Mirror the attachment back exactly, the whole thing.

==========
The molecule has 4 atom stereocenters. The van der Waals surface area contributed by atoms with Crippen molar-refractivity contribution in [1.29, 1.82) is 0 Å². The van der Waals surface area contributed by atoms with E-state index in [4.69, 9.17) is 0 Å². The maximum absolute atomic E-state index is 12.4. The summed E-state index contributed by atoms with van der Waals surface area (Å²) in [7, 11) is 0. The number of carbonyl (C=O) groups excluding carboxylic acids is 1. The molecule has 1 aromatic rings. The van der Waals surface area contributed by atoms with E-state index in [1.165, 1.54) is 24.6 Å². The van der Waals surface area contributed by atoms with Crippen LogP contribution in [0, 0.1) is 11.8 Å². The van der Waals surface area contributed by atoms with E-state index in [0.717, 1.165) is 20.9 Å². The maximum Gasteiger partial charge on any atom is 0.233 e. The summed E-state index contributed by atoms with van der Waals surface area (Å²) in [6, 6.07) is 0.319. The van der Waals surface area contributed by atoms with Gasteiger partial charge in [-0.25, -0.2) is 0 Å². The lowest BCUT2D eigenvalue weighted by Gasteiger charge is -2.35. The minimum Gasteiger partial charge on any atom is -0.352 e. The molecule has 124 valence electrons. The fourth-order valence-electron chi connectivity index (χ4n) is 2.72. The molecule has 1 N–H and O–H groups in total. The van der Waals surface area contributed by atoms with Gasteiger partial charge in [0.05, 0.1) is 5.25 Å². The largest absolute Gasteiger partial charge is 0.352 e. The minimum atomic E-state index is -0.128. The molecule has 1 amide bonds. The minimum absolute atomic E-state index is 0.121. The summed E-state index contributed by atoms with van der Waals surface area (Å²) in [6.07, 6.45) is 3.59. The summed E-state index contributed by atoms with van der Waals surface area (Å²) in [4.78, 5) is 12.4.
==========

The molecule has 4 atom stereocenters. The van der Waals surface area contributed by atoms with Crippen molar-refractivity contribution in [1.29, 1.82) is 0 Å². The van der Waals surface area contributed by atoms with E-state index in [4.69, 9.17) is 0 Å². The maximum absolute atomic E-state index is 12.4. The summed E-state index contributed by atoms with van der Waals surface area (Å²) in [7, 11) is 0. The number of carbonyl (C=O) groups excluding carboxylic acids is 1. The molecule has 1 aromatic rings. The van der Waals surface area contributed by atoms with E-state index in [1.165, 1.54) is 24.6 Å². The van der Waals surface area contributed by atoms with Crippen LogP contribution in [0, 0.1) is 11.8 Å². The van der Waals surface area contributed by atoms with E-state index in [0.717, 1.165) is 20.9 Å². The maximum Gasteiger partial charge on any atom is 0.233 e. The summed E-state index contributed by atoms with van der Waals surface area (Å²) in [6, 6.07) is 0.319. The van der Waals surface area contributed by atoms with Gasteiger partial charge in [-0.25, -0.2) is 0 Å². The lowest BCUT2D eigenvalue weighted by Gasteiger charge is -2.35. The minimum Gasteiger partial charge on any atom is -0.352 e. The molecule has 124 valence electrons. The fourth-order valence-electron chi connectivity index (χ4n) is 2.72. The molecule has 1 N–H and O–H groups in total. The van der Waals surface area contributed by atoms with Gasteiger partial charge in [0.05, 0.1) is 5.25 Å². The largest absolute Gasteiger partial charge is 0.352 e. The minimum atomic E-state index is -0.128. The molecule has 1 amide bonds. The minimum absolute atomic E-state index is 0.121. The summed E-state index contributed by atoms with van der Waals surface area (Å²) in [6.07, 6.45) is 3.59. The summed E-state index contributed by atoms with van der Waals surface area (Å²) in [4.78, 5) is 12.4.